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Frederick Henry Hatch

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Frederick Henry Hatch (c1864-1932)

1932 Obituary[1]


The death occurred on Thursday, September 22, of Dr. Frederick Henry Hatch, O.B.E., well-known in mining and geological circles. Dr. Hatch who was 68 at the time of his death, was born in London, and received his education at University College, where he won a gold medal and Tufnell scholarship. He followed this up by study at Bonn University from 1883 to 1886, in geology, chemistry and mining engineering, taking the degree of Ph.D. Subsequently he joined H.M. Geological Survey of England and Wales, on the staff of which he was employed until 1892, when he went out to South Africa, as a mining engineer, acting as consultant to the South Africa Trust and Finance Company, and the Consolidated Gold Fields of South Africa. In 1898-99, he was engaged in Canada and the United States.

His services were in wide request, and he reported on the possibilities of various fields, including the gold resources of India to the Indian Government; Abyssinia (1901); the resources of Natal and Zululand to the Natal Government (1909); the Urals (1912); Canada (1914), &c. During the war he was a member of the Advisory Committee on Mineral Resources, and a member of the Home Iron Ore Supply Committee of the Ministry of Munitions. He was also Director of the Mineral Resources Development Branch of the Board of Trade from 1919-20, and from 1919 until 1925 was a member of the governing body of the Imperial Mineral Resources Bureau. Dr. Hatch was on the Board of Trade Committee on the Non-Ferrous Mining Industry in 1920, while in 1918 he had represented the Board of Trade and Ministry of Munitions on the Commission appointed to report on the iron-ore fields of the North-West of France. He was also a member of the 1919 Commission which reported on the condition of the iron and steel works in the areas in France and Belgium occupied by Germany. He has since 1920 acted on the Advisory Committee of the Mines Department on Metalliferous Mining.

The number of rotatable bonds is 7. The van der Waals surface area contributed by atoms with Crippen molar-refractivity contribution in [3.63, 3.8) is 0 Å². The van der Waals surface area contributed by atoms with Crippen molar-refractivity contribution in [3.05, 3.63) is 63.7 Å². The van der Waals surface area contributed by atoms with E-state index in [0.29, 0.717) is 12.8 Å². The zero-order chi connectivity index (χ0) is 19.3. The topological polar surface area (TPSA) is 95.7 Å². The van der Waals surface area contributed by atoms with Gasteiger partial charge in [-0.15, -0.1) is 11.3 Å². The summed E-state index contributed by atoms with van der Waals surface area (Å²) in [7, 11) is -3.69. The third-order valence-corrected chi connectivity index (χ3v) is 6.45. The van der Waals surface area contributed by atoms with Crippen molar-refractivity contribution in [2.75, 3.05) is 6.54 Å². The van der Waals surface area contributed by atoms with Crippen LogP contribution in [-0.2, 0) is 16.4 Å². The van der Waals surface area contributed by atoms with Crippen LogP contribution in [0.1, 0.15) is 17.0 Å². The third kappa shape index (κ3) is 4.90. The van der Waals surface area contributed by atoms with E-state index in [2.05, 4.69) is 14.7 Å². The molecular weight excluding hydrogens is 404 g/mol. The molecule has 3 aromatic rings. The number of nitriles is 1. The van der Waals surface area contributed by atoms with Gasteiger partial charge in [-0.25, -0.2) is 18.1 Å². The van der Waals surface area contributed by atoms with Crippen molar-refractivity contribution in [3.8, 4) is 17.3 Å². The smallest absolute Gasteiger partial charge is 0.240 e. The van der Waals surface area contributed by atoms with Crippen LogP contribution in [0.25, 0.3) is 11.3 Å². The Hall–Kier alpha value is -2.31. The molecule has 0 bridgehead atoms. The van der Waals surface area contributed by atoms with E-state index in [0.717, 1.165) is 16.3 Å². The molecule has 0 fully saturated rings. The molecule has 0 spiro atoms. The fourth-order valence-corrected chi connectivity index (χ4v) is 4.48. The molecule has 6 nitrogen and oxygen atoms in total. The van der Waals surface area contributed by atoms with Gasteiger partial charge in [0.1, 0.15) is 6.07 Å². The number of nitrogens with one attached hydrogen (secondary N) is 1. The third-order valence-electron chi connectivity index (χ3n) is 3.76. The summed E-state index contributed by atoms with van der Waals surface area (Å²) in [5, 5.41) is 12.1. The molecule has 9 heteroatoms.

Dr. Hatch was responsible for numerous publications, two being in conjunction with co-authors, viz., TAe Gold Mines of the Rand (with J. A. Chalmers), and TAe Geology of South Africa (with G. S. Corstor-phine). His reports on the Kolar Goldfield and on the resources of Natal were also published. In 1911, he delivered the James Forrest Lecture before the Institution of Civil Engineers, his subject being “ The Past, Present and Future of the Gold Mining Industry of the Witwatersrand, Transvaal.” That institution he joined as an associate member in 1895, being transferred to full membership in 1901. He was president of the Institution of Mining and Metallurgy in 1914, when the subject of his address was “ The Relation of Geology to Mining.”

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